Hacking. Disinformation. Surveillance. CYBER is Motherboard’s podcast and reporting on the dark underbelly of the internet.
The average person probably doesn’t think of MacOS as … scalable. It’s intended as a desktop operating system, and while it’s a very functional operating system, Apple generally expects it to run on a single piece of hardware.
But as any developer or infrastructure architect can tell you, virtualization is an impressive technique that allows programmers and infrastructure pros to expand reach and scale things up far beyond a single user. And a Github project that has gotten a bit of attention in recent months aims to make MacOS scalable in ways that it has basically never been.
Its secret weapon? A serial code generator. Yes, just like the kind you sheepishly used to get out of paying for Windows XP or random pieces of shareware back in the day. But rather than generating serials for software, Docker-OSX has the ability to generate serial codes for unique pieces of MacOS hardware, and its main developer, an open-source developer and security researcher who goes by the pseudonym Sick Codes, recently released a standalone serial code generator that can replicate codes for nonexistent devices by the thousands. Just type in a command, and it will set up a CSV file full of serial codes.
“You can generate hundreds and thousands of serial numbers, just like that,” Sick Codes, who used a pseudonym due to the nature of his work, said. “And it just generates a massive list.”
Why would you want this? Easy—a valid serial code allows you to use Apple-based tools such as iMessage, iCloud, and the App Store inside of MacOS. It’s the confirmation that you’re using something seen as valid in the eyes of Apple.
Previously, this process was something of guesswork. Hackintosh users have long had this problem, but have basically had to use guesswork to figure out valid serial codes so they could use iMessage. (In my Hackintoshing endeavors, for example, I just went on the Apple website and … uh, guessed.) Sick Codes said he developed a solution to this problem after noticing that the serials for the client would get used up.
“In the Docker-OSX client, we were always in the same serials,” he said in an interview. “Obviously, no one can log into iMessage that way.”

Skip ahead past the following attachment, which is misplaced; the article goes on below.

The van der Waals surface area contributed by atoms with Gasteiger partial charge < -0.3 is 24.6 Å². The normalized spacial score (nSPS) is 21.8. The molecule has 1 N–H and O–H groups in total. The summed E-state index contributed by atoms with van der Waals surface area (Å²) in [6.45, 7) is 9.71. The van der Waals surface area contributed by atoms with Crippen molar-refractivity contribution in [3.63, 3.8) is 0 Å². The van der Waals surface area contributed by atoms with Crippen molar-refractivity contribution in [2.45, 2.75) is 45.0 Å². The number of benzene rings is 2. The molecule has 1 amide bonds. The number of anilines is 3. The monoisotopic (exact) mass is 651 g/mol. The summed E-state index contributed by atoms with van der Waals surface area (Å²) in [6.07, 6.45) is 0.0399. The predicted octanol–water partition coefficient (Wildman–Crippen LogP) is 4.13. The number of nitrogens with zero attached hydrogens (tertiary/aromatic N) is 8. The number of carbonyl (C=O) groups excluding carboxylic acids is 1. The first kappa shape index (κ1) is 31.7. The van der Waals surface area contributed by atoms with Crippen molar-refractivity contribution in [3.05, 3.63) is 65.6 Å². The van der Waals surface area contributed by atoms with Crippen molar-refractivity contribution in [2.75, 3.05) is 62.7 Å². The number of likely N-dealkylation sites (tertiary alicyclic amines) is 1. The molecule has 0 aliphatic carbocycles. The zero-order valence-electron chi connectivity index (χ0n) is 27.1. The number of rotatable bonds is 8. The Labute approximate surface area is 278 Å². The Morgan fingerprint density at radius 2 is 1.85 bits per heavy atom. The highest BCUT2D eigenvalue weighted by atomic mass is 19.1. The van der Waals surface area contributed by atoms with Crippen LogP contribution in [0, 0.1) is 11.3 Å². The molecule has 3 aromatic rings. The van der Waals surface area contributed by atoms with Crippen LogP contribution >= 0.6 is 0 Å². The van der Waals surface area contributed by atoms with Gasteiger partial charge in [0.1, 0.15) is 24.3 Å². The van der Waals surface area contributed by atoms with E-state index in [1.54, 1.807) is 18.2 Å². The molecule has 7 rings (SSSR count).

But when he looked around to see how others were coming up with unique ways to generate product serials, he found more myth than reality. So he went through a variety of tests, uncovering a method to generate consistently reliable serial numbers, as well as a low-selling device that would be unlikely to have a lot of serial numbers in the wild—and landed on the iMac Pro.
“I actually went through, and I’ve got like 15 iMac Pros in my Apple account now, and it says that they’re all valid for iMessage,” he said. “Obviously I was going to delete them after, but I was just testing, one by one, seeing if that’s the reason why it does work.”
Beyond making it possible to use iMessage to hold a conversation in a VM, he noted that random security codes like this are actually desirable for security researchers for bug-reporting purposes. Sick Codes adds that it is also an effective tool that could be used as one part of the process for jailbreaking an iPhone.
(At one point, he speculated, possibly in jest, that he might have been the reason the iMac Pro was recently discontinued.)
An Army of Virtual Hackintoshes
On its own, the serial code thing is interesting, but the reason it exists is because MacOS is not currently designed to work at a scale fitting of Docker, a popular tool for containerization of software that can be replicated in a cloud environment. It could—with its use of the Mach kernel and roots in BSD Unix, there is nothing technically stopping it—but Apple does not encourage use of VMs in the same way that, say, Linux does.
A side effect of hacking around Apple’s decision not to directly cater to the market means that it could help making Hackintoshing dead simple.
Let’s take a step back to explain this a little bit. Hackintoshing, throughout its history, has tended to involve installing MacOS on “bare metal,” or on the system itself, for purposes of offering more machine choice or maximizing power.
But virtualization, by its nature, allows end users to work around differences in machines by putting an abstraction layer between the system and its many elements. And virtualization is incredibly sophisticated these days. Docker-OSX relies on kernel-based virtual machines, or KVMs, Linux-based hypervisors that allow virtual machines to get very close to the Linux kernel, able to run at nearly full speed though a common open-source emulator, QEMU.
Comparable to things like Oracle’s Virtualbox or the Parallels virtualization tool on MacOS, they are very technical in the way they work, and are often managed through the command line, requiring a complex mishmash of code that can be hard to figure out. (One common challenge is getting graphics cards to work, as the main interface is already using the resource, requiring something known as a “passthrough.”)